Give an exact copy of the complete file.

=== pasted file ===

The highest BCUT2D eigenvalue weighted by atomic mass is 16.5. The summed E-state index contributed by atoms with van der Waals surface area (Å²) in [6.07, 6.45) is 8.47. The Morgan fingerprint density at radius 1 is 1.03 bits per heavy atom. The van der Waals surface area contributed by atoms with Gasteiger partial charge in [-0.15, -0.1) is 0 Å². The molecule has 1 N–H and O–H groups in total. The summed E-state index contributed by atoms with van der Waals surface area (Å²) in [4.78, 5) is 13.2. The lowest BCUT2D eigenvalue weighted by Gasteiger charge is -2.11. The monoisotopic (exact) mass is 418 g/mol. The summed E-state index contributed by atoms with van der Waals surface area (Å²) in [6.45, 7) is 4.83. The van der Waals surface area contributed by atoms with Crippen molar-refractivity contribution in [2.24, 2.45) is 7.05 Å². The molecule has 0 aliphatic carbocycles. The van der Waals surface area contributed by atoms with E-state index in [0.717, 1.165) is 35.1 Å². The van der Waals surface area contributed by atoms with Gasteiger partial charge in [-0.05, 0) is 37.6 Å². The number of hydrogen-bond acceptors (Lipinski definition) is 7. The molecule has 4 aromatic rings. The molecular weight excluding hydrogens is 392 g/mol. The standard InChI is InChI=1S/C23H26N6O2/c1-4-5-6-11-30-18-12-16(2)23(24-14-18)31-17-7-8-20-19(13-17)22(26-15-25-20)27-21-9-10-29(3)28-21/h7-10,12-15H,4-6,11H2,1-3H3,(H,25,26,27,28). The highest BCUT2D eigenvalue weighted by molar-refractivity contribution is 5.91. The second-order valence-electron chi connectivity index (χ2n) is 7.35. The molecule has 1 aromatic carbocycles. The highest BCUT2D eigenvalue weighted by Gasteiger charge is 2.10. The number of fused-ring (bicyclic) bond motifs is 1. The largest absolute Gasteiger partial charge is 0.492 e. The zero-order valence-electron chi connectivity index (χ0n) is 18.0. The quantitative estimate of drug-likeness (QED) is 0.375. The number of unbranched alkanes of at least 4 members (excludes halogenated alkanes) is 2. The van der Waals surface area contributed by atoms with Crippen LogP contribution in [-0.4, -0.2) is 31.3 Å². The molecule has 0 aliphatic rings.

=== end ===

The highest BCUT2D eigenvalue weighted by atomic mass is 16.5. The summed E-state index contributed by atoms with van der Waals surface area (Å²) in [6.07, 6.45) is 8.47. The Morgan fingerprint density at radius 1 is 1.03 bits per heavy atom. The van der Waals surface area contributed by atoms with Gasteiger partial charge in [-0.15, -0.1) is 0 Å². The molecule has 1 N–H and O–H groups in total. The summed E-state index contributed by atoms with van der Waals surface area (Å²) in [4.78, 5) is 13.2. The lowest BCUT2D eigenvalue weighted by Gasteiger charge is -2.11. The monoisotopic (exact) mass is 418 g/mol. The summed E-state index contributed by atoms with van der Waals surface area (Å²) in [6.45, 7) is 4.83. The van der Waals surface area contributed by atoms with Crippen molar-refractivity contribution in [2.24, 2.45) is 7.05 Å². The molecule has 0 aliphatic carbocycles. The van der Waals surface area contributed by atoms with E-state index in [0.717, 1.165) is 35.1 Å². The van der Waals surface area contributed by atoms with Gasteiger partial charge in [-0.05, 0) is 37.6 Å². The number of hydrogen-bond acceptors (Lipinski definition) is 7. The molecule has 4 aromatic rings. The molecular weight excluding hydrogens is 392 g/mol. The standard InChI is InChI=1S/C23H26N6O2/c1-4-5-6-11-30-18-12-16(2)23(24-14-18)31-17-7-8-20-19(13-17)22(26-15-25-20)27-21-9-10-29(3)28-21/h7-10,12-15H,4-6,11H2,1-3H3,(H,25,26,27,28). The highest BCUT2D eigenvalue weighted by molar-refractivity contribution is 5.91. The second-order valence-electron chi connectivity index (χ2n) is 7.35. The molecule has 1 aromatic carbocycles. The highest BCUT2D eigenvalue weighted by Gasteiger charge is 2.10. The number of fused-ring (bicyclic) bond motifs is 1. The largest absolute Gasteiger partial charge is 0.492 e. The zero-order valence-electron chi connectivity index (χ0n) is 18.0. The quantitative estimate of drug-likeness (QED) is 0.375. The number of unbranched alkanes of at least 4 members (excludes halogenated alkanes) is 2. The van der Waals surface area contributed by atoms with Crippen LogP contribution in [-0.4, -0.2) is 31.3 Å². The molecule has 0 aliphatic rings.